Novgorodian easel - painting has a long and complex history. Its origins go
back to the eleventh century. Its first flourishing was in the twelfth -
thirteenth centuries, and the second, the greatest, in the late fourteenth
and throughout the fifteenth centuries.
Only one example of eleventh - century Novgorodian icon - painting has come
down to us.
Sts. Peter and Paul
It is a monumental icon of Sts. Peter and Paul from the Cathedral of St.
Sophia (now in the Novgorod Museum of History and Architecture).
Unfortunately, only fragments of vestments and the background survive from
the initial painting: the original faces, hands and feet are all lost (here
no paint layer earlier than the fifteenth century has been found). Because of
this poor state of preservation, it is virtually impossible to establish
whether the icon was painted by an immigrant Greek master, a Kievan artist
invited to Novgorod or a local painter. As all early Novgorod icons, it has
much in common with Byzantine panels, though it differs from them in size
(2.36 X 1.47 m), which is unusually large for Greek icons. This in itself
indicates that the icon was origin of local and not imported. Northern Rus',
with its abundant forests, supplied the architects and artists with all the
wood they needed, so that they did not have to skimp on the material. This,
indeed, was one of the reasons for the rapid development of multi - tiered
wooden iconostases in Novgorod, on which, beginning with the thirteenth -
fourteenth centuries, the icon - painters lavished most of their attention.
The icon of Sts. Peter and Paul adorned the Cathedral of St. Sophia which had
remained unpainted for nearly sixty years (1050 - 1109). Most likely it was a
"pillar" icon decorating the temple's cruciform pillars along with the
The oldest among these icons, it would seem, are two images of St. George,
one full - length (Tretyakov Gallery), and the other half - length (Cathedral
of the Dormition in the Moscow Kremlin). The former came from the Cathedral
of St. George at the Yur'yev Monastery in Novgorod, which was begun in 1019
and was consecrated, according to the fairly reliable Third Novgorod
Chronicle, on June 29, 1140. The other icon was apparently brought to Moscow
from the same cathedral. The full - length icon of St. George was undoubtedly
the principal church icon, and must have been a "pillar" image, as indicated
by its dimensions (2.30 X 1.42 m) which do not fit into the original altar
screen either in shape or size. The powerful figure of the warrior - saint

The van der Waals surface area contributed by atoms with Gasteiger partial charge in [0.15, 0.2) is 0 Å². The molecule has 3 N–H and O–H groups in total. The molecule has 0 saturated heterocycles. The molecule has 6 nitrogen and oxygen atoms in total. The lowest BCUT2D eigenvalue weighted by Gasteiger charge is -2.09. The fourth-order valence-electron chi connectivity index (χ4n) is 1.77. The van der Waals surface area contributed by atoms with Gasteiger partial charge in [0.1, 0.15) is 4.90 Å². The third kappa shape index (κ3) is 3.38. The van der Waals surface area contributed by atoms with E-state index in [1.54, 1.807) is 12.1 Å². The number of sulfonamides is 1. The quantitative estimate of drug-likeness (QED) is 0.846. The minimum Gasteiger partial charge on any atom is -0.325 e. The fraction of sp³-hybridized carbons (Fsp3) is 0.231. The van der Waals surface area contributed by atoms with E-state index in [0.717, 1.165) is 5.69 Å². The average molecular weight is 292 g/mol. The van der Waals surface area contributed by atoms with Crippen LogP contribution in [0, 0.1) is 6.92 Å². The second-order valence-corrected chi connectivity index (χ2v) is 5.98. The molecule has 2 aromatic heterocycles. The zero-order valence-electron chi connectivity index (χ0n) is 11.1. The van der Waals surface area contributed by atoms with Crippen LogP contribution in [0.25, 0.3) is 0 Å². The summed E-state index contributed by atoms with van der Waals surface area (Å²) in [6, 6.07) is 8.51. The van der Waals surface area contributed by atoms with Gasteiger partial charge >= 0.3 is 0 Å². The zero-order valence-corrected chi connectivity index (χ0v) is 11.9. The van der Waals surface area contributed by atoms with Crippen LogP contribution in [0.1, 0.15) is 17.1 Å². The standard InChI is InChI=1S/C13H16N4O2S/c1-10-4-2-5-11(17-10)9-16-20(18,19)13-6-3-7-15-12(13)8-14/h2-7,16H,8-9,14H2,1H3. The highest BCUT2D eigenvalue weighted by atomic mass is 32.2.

stood out boldly against the gold background now lost. In his right hand he
holds a spear while his left clutches a sword hanging by his side. A small
round shield, suspended on a belt, is visible behind the shoulder.
Unfortunately, the numerous lacunae in the original painting, which were
filled in by overpainting in the fourteenth, sixteenth, seventeenth and
nineteenth centuries, make it impossible to reconstruct with any accuracy
the type of face or the details of the armour. But the original silhouette of
the figure and its strong, rather squat proportions have remained unchanged.
The majestic, solemn figure of St. George is the epitome of strength and
military valour, and has much in common with the heroic characters of Russian
war epics. It has about it an aura of indomitable staunchness, that same
staunchness that enabled Russian warriors to score victories over enemies
vastly superior in numbers.
The icon from the Cathedral of the Dormition has come down to us in a good
state of preservation, with little lost of the original painting.
St. George is shown half length. His figure fills the entire space of the
panel so that the arms almost touch the edge. In his right hand is a spear,
and in his left a sword, which he holds forth like a precious relic. It will
be recalled that the sword played a special role with the Slavs. It was
regarded as the military emblem of Russia as it were, as the symbol of
sovereignty, notably princely sovereignty. The icon was apparently
commissioned by some Novgorod prince as an icon of his name saint, who is
depicted as the prince's patron and who holds the sword as the symbol of his
princely state. The most likely version is that the prince in question was
Georgiy Andreyevich, the youngest son of Andrey Bogolyubsky. If the icon was
really commissioned by him, it should pertain to the early seventies of the
twelfth century, and not later than the above - mentioned year 1174.
The icon from the Cathedral of the Dormition shows St. George as a brave and
staunch warrior, a patron of fighting men. Especially expressive is his face,
in which the freshness of youth is combined with manly strength. The even
oval of the face is framed by thick brown hair. The eyes, peering intently at
the onlooker, the dark, beautifully arched eyebrows, the straight nose and
full lips are all treated in such a way that they produce an almost
architectural effect. The skin is of a very light hue, with a faint flush of
colour on the cheeks. The proximity of dense olive green shadows and the
vigorous red lining of the nose lend a special transparency to this whitish
hue of the skin and make the face glow as it were. Looking at St. George one
is forcefully reminded of the beautiful lines from the "Tale of Saints Boris
and Gleb" describing Boris as "tall and handsome, his face round, his
shoulders broad... kind eyes, cheerful of mien... princely appearance,
strong of body, beautifully adorned, like a flower in bloom..."
The icon, like the ancient tale, gives a poetic picture of a handsome youth
in the full flower of his strength.